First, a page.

Veterans Day no longer day off for Stamford students

Ignacio Laguarda, Staff Writer - 1/25/2024

STAMFORD — Columbus Day and Veterans Day will no longer be days off for Stamford students after a vote by the Board of Education Tuesday night.

Both days, which are currently days off from school in Stamford, had been proposed as in-school days last year as well. But after push-back from local veterans and Italian-Americans, both remained untouched

Neither was proposed to be cut this year until Tuesday's meeting, but member Joshua Esses made a motion to take each off the calendar for the next two school years. It passed by a vote of 5-3, with board president Jackie Heftman absent. In favor were Esses, Michael Hyman, Gabriela Koc, Versha Munshi-South and Antonia Better-Wirz. Members Andy George, Becky Hamman and Michael Larobina voted against the measure.

Esses argued that the proposed 181-day school calendar lasted too long — into mid-June — which is why he suggested also eliminating the Muslim holiday Eid al-Fitr and the second day of Rosh Hashanah as days off, a motion that received no support from the rest of the board. State law requires students be in school 180 days.

"We should make it shorter because it’s better educationally for our students," Esses said, of the calendar.

He said both Veterans and Columbus Days could be observed by students in school through curriculum.

Each holiday would still be recognized in the educational content provided on each day, a requirement under state statute. The statute that governs the educational content of Columbus Day and Veterans Day also forbids school districts from not observing federal holidays that fall in December or January, such as Christmas, New Year's Day and Martin Luther King Jr. Day. For other holidays, however, the statute leaves the decision up to the school board.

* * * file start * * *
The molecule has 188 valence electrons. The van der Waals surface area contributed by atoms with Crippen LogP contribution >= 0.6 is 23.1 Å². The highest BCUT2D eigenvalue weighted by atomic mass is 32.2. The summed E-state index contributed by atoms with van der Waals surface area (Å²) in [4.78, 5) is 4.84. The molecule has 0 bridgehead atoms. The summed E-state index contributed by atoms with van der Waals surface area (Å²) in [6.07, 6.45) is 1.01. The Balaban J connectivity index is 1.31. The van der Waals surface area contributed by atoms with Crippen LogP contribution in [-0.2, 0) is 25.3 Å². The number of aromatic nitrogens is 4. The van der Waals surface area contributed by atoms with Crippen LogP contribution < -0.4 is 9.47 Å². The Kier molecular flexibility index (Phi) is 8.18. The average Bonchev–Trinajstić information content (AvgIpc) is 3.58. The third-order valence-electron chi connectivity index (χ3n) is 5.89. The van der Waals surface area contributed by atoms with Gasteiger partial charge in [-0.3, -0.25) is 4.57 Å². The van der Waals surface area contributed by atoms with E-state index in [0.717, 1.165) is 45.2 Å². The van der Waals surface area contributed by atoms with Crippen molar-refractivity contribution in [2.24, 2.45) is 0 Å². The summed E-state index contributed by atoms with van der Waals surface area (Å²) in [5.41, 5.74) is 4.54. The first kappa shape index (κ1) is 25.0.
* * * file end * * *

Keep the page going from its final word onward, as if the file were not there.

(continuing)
The school calendar had previously been discussed on Jan. 9, during a meeting of the board's Labor Committee. Munshi-South suggested eliminating Columbus and Veterans Day at that meeting. 

"I can't imagine that we have many students on Columbus Day who are observing Columbus Day with their families," she said at that meeting, in which members voted 3-2 to support the proposed calendar, which at that time included Columbus and Veterans Days as days off.

Munshi-South said she observed a class at Dolan Middle School this school year and the title of one lesson was "Columbus: Hero or Villain?"

"The students were using primary sources to investigate the true history of Columbus and I can tell you that, based on primary source research, no, they did not conclude that Columbus was a hero," she said, later adding, "I don't think it makes sense to teach students one thing in class and then have Columbus Day off. It's a mixed message for students."

At the same meeting, Hamman expressed concern for the curriculum Munshi-South described.

"There’s a lot of polarization with curriculums, so to paint Columbus as a villain is because of the polarization and I think we can't be doing that publicly," she said, later adding, "I look at Columbus as a hero."

The Columbus holiday has become a controversial one across the country in recent decades as many have reconsidered the explorer's legacy and actions, particularly his treatment of the native populations he encountered. Indigenous Peoples' Day was created in the 1990s as an alternative holiday held on the same day as Columbus Day to honor indigenous American populations and as a rejection of celebrating the Italian explorer.

movement to take down the Stamford monument of Columbus gained steam in 2020 as groups across the country fought to remove memorials to Columbus and to Confederate leaders from public spaces — an extension of the mass protests that were set off by the killing of George Floyd in Minneapolis that year. The Stamford statue was not taken down, after local Italian-Americans fought to maintain it.